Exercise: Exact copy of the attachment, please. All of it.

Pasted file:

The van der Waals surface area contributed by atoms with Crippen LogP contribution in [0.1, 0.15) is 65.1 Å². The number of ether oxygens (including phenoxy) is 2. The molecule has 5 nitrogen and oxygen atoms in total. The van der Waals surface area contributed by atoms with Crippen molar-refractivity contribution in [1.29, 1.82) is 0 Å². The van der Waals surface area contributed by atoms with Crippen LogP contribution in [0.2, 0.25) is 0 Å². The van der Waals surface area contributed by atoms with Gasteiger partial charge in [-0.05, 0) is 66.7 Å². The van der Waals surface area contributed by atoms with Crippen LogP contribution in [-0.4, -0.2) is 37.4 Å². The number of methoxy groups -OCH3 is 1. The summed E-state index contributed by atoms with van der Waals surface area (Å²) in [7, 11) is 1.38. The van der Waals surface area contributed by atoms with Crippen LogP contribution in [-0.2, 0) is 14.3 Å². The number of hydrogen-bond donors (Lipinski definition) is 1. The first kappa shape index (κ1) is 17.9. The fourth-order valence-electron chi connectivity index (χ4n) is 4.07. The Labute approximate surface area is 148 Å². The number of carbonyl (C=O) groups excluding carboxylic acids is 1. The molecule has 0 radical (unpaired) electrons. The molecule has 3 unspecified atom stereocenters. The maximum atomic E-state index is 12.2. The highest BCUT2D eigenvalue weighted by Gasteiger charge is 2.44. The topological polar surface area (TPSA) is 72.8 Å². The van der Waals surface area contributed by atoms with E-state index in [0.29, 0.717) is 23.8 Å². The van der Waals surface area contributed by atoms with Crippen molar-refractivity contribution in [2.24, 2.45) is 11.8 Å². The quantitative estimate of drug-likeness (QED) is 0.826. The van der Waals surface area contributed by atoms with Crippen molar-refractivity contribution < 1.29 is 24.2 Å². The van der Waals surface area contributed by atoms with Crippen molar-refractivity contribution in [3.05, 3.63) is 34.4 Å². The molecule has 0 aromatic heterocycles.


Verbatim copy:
The van der Waals surface area contributed by atoms with Crippen LogP contribution in [0.1, 0.15) is 65.1 Å². The number of ether oxygens (including phenoxy) is 2. The molecule has 5 nitrogen and oxygen atoms in total. The van der Waals surface area contributed by atoms with Crippen molar-refractivity contribution in [1.29, 1.82) is 0 Å². The van der Waals surface area contributed by atoms with Crippen LogP contribution in [0.2, 0.25) is 0 Å². The van der Waals surface area contributed by atoms with Gasteiger partial charge in [-0.05, 0) is 66.7 Å². The van der Waals surface area contributed by atoms with Crippen LogP contribution in [-0.4, -0.2) is 37.4 Å². The number of methoxy groups -OCH3 is 1. The summed E-state index contributed by atoms with van der Waals surface area (Å²) in [7, 11) is 1.38. The van der Waals surface area contributed by atoms with Crippen LogP contribution in [-0.2, 0) is 14.3 Å². The number of hydrogen-bond donors (Lipinski definition) is 1. The first kappa shape index (κ1) is 17.9. The fourth-order valence-electron chi connectivity index (χ4n) is 4.07. The Labute approximate surface area is 148 Å². The number of carbonyl (C=O) groups excluding carboxylic acids is 1. The molecule has 0 radical (unpaired) electrons. The molecule has 3 unspecified atom stereocenters. The maximum atomic E-state index is 12.2. The highest BCUT2D eigenvalue weighted by Gasteiger charge is 2.44. The topological polar surface area (TPSA) is 72.8 Å². The van der Waals surface area contributed by atoms with E-state index in [0.29, 0.717) is 23.8 Å². The van der Waals surface area contributed by atoms with Crippen molar-refractivity contribution in [2.24, 2.45) is 11.8 Å². The quantitative estimate of drug-likeness (QED) is 0.826. The van der Waals surface area contributed by atoms with Crippen molar-refractivity contribution < 1.29 is 24.2 Å². The van der Waals surface area contributed by atoms with Crippen molar-refractivity contribution in [3.05, 3.63) is 34.4 Å². The molecule has 0 aromatic heterocycles.